Bliss was Mansfield's second short story collection. The most conspicuous story in the book is not "Bliss", but "Prelude", a long piece about a middle-class New Zealand family, obviously modelled on Mansfield's own, moving to a new out-of-town house with a big garden. Apart from being rather longer than most, this has pretty much all the hallmarks of a Mansfield story. We are thrown in at the deep end without any explanation of who is who or what's happening, so that we have to work it out for ourselves from a series of little clues, and will make a few false assumptions before we get it all straight. Nothing obviously important happens, and the story stops as inexplicably as it started, with the lid of a jar falling off a table and not breaking. But in the meantime, we have somehow or other discovered a surprising amount about the members of the family and what is going on in their minds, information that would have made all their lives much easier if they had been able to express it and exchange it with each other. It's a story about things that mostly don't happen, connections that are not made, feelings that can't be shared. (An earlier version of this story was later published posthumously as "The Aloe".) The title story, "Bliss", the one Virginia Woolf threw down with the expression "She's done for!" the first time she read it ("...the whole conception is poor, cheap, not the vision, however imperfect, of an interesting mind. She writes badly too."), is perhaps the most direct in the book - Bertha is a young housewife who's feeling inexplicably much happier than is justified by being about to host a dinner-party. She discovers over the tomato soup that she's fallen desperately and completely in love - without realising it - with one of her guests. They share a perfect moment together over the pear tree, then Mansfield disillusions her horribly, and brings the story to a rapid halt before we've quite decided in which way everything is going to continue badly - for continue badly it must.The remaining stories in the collection all seem to touch on similar themes of people being stuck in situations where they are permanently at cross-purposes, doing some kind of slow, painful harm through their inability to be open and honest about something. Sometimes it's a marriage, sometimes employer and employee, sometimes a group of people trapped in the same social convention. The mood is steered by important little details of setting, speech, weather, plants (Mansfield always brings significant plants in somewhere), but there's always something nasty for us to discover about human nature, and it's usually something that we wouldn't have discovered without Mansfield to lead us to it.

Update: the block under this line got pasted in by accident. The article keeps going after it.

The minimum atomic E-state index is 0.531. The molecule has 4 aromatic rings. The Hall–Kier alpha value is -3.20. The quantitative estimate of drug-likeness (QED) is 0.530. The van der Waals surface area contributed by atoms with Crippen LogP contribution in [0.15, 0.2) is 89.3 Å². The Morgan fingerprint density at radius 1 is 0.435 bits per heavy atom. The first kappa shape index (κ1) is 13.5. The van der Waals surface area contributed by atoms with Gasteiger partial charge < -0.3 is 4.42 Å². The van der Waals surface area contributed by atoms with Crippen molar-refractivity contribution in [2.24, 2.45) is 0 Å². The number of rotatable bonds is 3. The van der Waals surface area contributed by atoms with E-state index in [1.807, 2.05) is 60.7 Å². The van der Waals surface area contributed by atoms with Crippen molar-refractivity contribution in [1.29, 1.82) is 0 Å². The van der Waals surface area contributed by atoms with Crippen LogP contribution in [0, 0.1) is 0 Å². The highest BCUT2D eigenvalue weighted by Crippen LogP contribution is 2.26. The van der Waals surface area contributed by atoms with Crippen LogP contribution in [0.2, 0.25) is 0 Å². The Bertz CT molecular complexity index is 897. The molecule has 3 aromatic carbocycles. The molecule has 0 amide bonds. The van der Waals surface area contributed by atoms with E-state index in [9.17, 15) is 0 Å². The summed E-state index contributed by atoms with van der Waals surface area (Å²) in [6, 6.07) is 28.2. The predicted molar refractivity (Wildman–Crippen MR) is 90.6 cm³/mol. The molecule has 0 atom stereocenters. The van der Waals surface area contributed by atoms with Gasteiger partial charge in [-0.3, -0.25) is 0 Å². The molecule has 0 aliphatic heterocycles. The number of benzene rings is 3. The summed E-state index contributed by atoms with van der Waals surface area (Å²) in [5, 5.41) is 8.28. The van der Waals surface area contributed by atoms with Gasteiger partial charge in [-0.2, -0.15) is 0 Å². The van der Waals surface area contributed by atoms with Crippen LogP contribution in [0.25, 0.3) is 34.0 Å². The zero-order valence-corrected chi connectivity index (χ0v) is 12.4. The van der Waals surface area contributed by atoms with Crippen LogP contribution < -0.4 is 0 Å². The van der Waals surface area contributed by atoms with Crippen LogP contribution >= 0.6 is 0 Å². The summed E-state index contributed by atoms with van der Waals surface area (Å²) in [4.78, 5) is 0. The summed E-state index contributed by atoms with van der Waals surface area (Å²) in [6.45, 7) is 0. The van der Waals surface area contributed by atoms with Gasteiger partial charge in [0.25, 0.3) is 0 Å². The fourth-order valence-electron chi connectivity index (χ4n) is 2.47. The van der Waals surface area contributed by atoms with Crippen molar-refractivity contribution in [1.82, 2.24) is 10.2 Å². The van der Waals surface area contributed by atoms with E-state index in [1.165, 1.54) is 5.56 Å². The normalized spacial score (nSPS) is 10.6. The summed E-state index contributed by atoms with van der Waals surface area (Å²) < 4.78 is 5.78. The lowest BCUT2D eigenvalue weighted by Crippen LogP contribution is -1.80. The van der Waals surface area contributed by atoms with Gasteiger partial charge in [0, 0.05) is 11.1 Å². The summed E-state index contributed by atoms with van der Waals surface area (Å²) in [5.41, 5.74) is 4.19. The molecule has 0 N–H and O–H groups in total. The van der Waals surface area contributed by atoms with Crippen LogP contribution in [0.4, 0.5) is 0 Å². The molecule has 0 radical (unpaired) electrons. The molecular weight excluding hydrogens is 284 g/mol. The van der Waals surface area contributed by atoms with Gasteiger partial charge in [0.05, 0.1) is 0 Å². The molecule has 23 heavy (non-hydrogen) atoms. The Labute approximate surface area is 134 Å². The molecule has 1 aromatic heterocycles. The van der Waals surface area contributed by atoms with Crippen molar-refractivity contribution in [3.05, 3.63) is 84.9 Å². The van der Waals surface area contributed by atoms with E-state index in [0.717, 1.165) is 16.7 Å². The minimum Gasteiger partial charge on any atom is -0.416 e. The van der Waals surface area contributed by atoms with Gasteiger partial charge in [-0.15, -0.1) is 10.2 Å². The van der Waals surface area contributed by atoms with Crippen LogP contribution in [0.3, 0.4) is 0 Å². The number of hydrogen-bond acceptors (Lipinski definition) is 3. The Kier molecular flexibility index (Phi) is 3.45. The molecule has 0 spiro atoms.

• (3/5)